Having now seen how the Chinese people, taking advantage of the material and moral growth naturally following upon a settled industrial existence, and above all upon the exclusive possession of a written character, gradually imposed themselves as rulers upon the ignorant tribes around them, let us see to what families these Chinese emigrant adventurers or colonial satraps belonged. To begin with the semi-Tartar power in the River Wei Valley - destined six hundred years later to conquer the whole of China as we know it to-day - the ruling caste claimed descent from the most ancient (and of course partly mythological) Emperors of China; but for over a thousand years previous to 842 B.C. this remote branch of the Chinese race had become scattered and almost lost amongst the Tartars. However, a generation or two before our opening period, one of these princes had served the then ruling imperial dynasty as a sort of guardian to the western frontier, as a rearer of horses for the metropolitan stud, and perhaps even as a guide on the occasion of imperial expeditions into Tartarland. The successor of the Emperor who was driven from his capital in 842 B.C. about twenty years later employed this western satrap to chastise the Tartar nomads whose revolt had in part led to the imperial flight. After suffering some disasters, the conductors of this series of expeditions were at last successful, and in 815 B.C. the title of "Warden of the Western Marches" was officially conferred on the ruler for the time being of this western state, who in 777 B.C. had the further honour of seeing one of his daughters married to the Emperor himself. This political move on the part of the Emperor was unwise, for it led indirectly to the Tartars, who were frequently engaged in war with the Warden, interfering in the quarrels about the imperial succession, in which question the Tartars naturally thought they had a right to interfere in the interests of their own people. The upshot of it was that in 771 B.C. the Emperor was killed by the Tartars in battle, and it was only by securing the military assistance of the semi-Tartar Warden of the Marches that the imperial dynasty was saved. As it was, the Emperor's capital was permanently moved east from the immediate neighbourhood of what we call Si-ngan Fu in Shen Si province to the immediate neighbourhood of Ho-nan Fu in the modern Ho Nan province; and as a reward for his services the Warden was granted nearly the whole of the original imperial patrimony west of the Yellow River bend and on both sides of the Wei Valley. This was also in the year 771 B.C., and this is really one of the great pivot-points in Chinese history, of equal weight with the almost contemporaneous founding of Rome, and the gradual substitution of a Roman centre for a Greek centre in the development and civilization of the Far West. The new capital was not, however, a new city. Shortly after the imperial dynasty gained the possession of China in 1122 B.C., it had been surveyed, and some of the regalia had been taken thither; this, with a view of making it one of the capitals at least, if not the sole capital.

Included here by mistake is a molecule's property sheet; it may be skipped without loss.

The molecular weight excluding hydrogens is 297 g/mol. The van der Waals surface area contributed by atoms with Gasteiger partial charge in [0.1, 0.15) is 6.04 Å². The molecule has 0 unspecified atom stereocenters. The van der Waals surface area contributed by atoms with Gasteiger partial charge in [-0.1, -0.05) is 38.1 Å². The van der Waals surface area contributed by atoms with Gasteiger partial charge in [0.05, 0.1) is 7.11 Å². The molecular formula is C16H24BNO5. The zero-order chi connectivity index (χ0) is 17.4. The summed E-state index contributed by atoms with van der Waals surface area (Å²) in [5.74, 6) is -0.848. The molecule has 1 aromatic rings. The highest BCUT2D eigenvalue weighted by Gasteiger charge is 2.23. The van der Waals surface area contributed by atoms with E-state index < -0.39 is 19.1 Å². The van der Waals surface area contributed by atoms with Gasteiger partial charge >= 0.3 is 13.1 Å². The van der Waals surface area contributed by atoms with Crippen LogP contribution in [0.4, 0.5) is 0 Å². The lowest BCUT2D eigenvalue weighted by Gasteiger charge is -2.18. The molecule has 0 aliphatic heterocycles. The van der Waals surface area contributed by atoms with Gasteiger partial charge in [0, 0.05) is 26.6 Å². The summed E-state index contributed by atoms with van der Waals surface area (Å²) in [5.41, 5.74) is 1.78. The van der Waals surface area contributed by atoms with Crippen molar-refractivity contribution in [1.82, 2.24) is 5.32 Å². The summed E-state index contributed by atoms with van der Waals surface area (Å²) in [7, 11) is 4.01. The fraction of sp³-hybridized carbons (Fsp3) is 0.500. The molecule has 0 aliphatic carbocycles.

As Chinese names sound uncouth to our Western ears, and will, therefore, in these introductory chapters only be used sparingly and gradually, it becomes correspondingly difficult to explain historical phenomena adequately whilst endeavouring to avoid as far as possible the use of such unintelligible names: it will be well, then, to sum up the situation, and even repeat a little, so that the reader may assimilate the main points without fatigue or repulsion. The reigning dynasty of Chou had secured the adhesion of the thousand or more of Chinese vassal princes in 1122 B.C., and had in other words "conquered" China by invitation, much in the same way, and for very much the same general reasons, that William III. had' accepted the conquest of the British Isles; that is to say, because the people were dissatisfied with their legitimate ruler and his house. But, before this conquest, the vassal princes of Chou had occupied practically the same territory, and had stood in the same relation to the imperial dynasty subsequently ousted by them in 1122, that the Wardens of the Marches occupied and stood in when the imperial house of Chou in turn fled east in 771 B.C. The Shang dynasty thus ousted by the Chou princes in 1122, had for like misgovernment driven out the Hia dynasty in 1766 B.C. Thus, at the time when the Wardens of the Marches (whose real territorial title was Princes of Ts'in) practically put the imperial power into commission in 771 B.C., the two old-fashioned dynasties of Shang and Chou had already ruled patriarchally for almost exactly one thousand years, and nothing of either a very startling, or a very definite, character had taken place at all within the comparatively narrow area described in our first chapter.